Relations with Cyprus and Malta will be developed and strengthened by building on the Association Agreements and their application for membership and by developing the political dialogue."
The European Council which met in Copenhagen on 21-22 June 1993 "considered that its guidelines with regard to enlargement with the EFTA countries shall be without prejudice to the situation of other countries which have applied to join the Union. The Union will consider each of these membership applications on its own merits.
The European Council welcomed the Commission's intention to present shortly its opinion on Malta and on Cyprus. These opinions will be examined rapidly by the Council taking into consideration the particular situation of each of the two countries".
Cyprus's geographical position, the deep-lying bonds which, for two thousand years, have located the island at the very fount of European culture and civilization, the intensity of the European influence apparent in the values shared by the people of Cyprus and in the conduct of the cultural, political, economic and social life of its citizens, the wealth of its contacts of every kind with the Community, all these confer on Cyprus, beyond all doubt, its European identity and character and confirm its vocation to belong to the Community.
A political settlement of the Cyprus question would serve only to reinforce this vocation and strengthen the ties which link Cyprus to Europe. At the same time, a settlement would open the way to the full restoration of human rights and fundamental freedoms throughout the island and encourage the development of pluralist democracy.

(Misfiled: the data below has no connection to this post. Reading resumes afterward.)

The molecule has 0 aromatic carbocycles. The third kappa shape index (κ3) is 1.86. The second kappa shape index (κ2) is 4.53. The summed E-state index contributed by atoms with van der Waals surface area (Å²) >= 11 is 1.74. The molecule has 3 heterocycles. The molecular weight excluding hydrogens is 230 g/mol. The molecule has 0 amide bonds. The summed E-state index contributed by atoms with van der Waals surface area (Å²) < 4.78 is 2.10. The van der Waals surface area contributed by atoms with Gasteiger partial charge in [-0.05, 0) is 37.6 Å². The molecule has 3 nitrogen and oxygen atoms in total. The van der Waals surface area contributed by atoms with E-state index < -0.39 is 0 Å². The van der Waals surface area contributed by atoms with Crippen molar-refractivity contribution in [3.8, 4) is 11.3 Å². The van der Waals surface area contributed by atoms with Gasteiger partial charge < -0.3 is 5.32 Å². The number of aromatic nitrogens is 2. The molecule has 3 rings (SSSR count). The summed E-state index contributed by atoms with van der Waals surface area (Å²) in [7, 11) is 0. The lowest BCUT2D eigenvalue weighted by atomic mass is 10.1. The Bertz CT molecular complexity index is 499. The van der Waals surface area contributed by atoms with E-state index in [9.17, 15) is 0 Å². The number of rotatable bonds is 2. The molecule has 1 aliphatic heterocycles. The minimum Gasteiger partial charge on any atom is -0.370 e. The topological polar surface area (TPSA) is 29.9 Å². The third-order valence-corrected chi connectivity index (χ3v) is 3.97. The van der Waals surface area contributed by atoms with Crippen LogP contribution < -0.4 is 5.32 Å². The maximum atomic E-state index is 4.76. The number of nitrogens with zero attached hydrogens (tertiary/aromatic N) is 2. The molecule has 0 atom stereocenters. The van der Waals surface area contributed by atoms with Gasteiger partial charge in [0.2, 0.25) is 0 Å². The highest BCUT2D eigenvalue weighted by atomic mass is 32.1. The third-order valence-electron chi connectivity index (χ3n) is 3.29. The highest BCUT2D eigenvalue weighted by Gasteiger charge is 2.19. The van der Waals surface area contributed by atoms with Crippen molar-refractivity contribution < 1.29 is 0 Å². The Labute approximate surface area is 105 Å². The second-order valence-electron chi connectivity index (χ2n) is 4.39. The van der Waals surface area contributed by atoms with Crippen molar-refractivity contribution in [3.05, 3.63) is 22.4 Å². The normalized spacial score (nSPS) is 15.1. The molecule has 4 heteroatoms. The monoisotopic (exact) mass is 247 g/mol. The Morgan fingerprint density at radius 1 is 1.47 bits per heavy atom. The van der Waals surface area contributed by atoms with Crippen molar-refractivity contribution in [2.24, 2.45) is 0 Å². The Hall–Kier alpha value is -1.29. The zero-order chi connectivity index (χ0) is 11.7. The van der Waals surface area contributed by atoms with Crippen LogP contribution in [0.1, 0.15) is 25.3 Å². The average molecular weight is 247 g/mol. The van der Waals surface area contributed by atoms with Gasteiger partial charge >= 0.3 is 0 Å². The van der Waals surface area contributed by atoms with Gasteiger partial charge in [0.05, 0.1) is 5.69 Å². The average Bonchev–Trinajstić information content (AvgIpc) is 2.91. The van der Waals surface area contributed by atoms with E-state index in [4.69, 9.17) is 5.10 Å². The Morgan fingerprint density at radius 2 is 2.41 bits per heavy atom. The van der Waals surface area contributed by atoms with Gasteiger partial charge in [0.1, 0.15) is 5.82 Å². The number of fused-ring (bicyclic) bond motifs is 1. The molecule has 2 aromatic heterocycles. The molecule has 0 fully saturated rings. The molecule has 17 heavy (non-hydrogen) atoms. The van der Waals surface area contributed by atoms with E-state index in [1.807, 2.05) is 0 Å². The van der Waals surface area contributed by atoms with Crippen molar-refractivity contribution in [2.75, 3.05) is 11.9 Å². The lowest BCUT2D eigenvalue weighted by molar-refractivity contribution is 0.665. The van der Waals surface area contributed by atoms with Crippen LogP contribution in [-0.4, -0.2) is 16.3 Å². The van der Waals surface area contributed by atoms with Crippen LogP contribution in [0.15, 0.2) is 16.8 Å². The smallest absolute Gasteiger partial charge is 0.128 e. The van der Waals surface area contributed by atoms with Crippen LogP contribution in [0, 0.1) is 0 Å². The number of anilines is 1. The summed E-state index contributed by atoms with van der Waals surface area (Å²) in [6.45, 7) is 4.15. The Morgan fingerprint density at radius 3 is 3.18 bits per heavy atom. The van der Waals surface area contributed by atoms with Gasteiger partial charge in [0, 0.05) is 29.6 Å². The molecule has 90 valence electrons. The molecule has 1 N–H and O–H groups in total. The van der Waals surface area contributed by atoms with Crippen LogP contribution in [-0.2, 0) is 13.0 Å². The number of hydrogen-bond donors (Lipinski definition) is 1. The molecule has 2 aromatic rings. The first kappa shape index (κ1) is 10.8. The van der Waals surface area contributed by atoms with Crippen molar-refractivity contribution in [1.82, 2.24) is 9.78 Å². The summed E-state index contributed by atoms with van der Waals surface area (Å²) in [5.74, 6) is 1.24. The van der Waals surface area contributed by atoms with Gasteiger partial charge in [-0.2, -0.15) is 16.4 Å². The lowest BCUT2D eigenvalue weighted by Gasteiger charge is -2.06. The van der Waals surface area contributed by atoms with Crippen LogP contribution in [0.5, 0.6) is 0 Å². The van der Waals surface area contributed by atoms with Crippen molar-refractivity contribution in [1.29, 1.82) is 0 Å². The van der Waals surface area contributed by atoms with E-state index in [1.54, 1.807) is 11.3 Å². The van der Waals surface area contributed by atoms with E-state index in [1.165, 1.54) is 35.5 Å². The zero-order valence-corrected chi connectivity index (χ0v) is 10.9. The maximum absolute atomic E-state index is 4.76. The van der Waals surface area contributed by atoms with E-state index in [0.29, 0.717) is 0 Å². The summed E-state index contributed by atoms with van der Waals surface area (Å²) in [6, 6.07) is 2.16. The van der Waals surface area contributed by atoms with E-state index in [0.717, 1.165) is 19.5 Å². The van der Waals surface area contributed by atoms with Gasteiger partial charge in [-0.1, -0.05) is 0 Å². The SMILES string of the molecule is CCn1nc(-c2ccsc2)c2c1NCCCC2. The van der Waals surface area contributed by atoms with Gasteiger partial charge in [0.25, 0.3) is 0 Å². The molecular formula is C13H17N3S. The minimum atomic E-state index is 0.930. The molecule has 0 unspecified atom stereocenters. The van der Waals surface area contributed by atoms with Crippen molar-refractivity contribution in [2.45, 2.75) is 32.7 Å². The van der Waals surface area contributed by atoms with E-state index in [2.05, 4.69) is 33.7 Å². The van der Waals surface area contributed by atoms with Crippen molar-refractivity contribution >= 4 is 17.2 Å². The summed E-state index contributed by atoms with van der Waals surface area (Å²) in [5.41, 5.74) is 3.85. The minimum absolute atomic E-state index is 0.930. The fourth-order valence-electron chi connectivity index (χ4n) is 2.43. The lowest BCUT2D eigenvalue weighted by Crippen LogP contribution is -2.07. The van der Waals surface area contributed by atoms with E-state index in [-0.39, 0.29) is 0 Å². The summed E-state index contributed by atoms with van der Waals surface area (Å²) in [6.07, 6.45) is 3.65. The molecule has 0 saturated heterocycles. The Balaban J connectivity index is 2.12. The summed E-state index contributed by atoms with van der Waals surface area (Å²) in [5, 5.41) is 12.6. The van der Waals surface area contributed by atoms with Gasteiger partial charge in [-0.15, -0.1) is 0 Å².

The Commission is convinced that the result of Cyprus's accession to the Community would be increased security and prosperity and that it would help bring the two communities on the island closer together. If there were to be a political settlement, the prospect of the progressive re-establishment of fundamental liberties would help overcome the inevitable practical difficulties which would arise during the transition period in regard to the adoption of the relevant Community legislation. In regard to economic aspects, this opinion has shown that, in view of the progress towards a customs union achieved thus far, the adoption of the acquis communautaire by Cyprus will pose no insurmountable problems. The Commission is not underestimating the problems that the economic transition poses. However, the economy of the southern part of the island has demonstrated an ability to adapt and seems ready to face the challenge of integration provided that the work already started on reforms and on opening up to the outside world is maintained, notably in the context of the customs union. This opinion also has also shown that there will be a greater chance of narrowing the development gap between north and south in event of Cyprus's integration with the Community.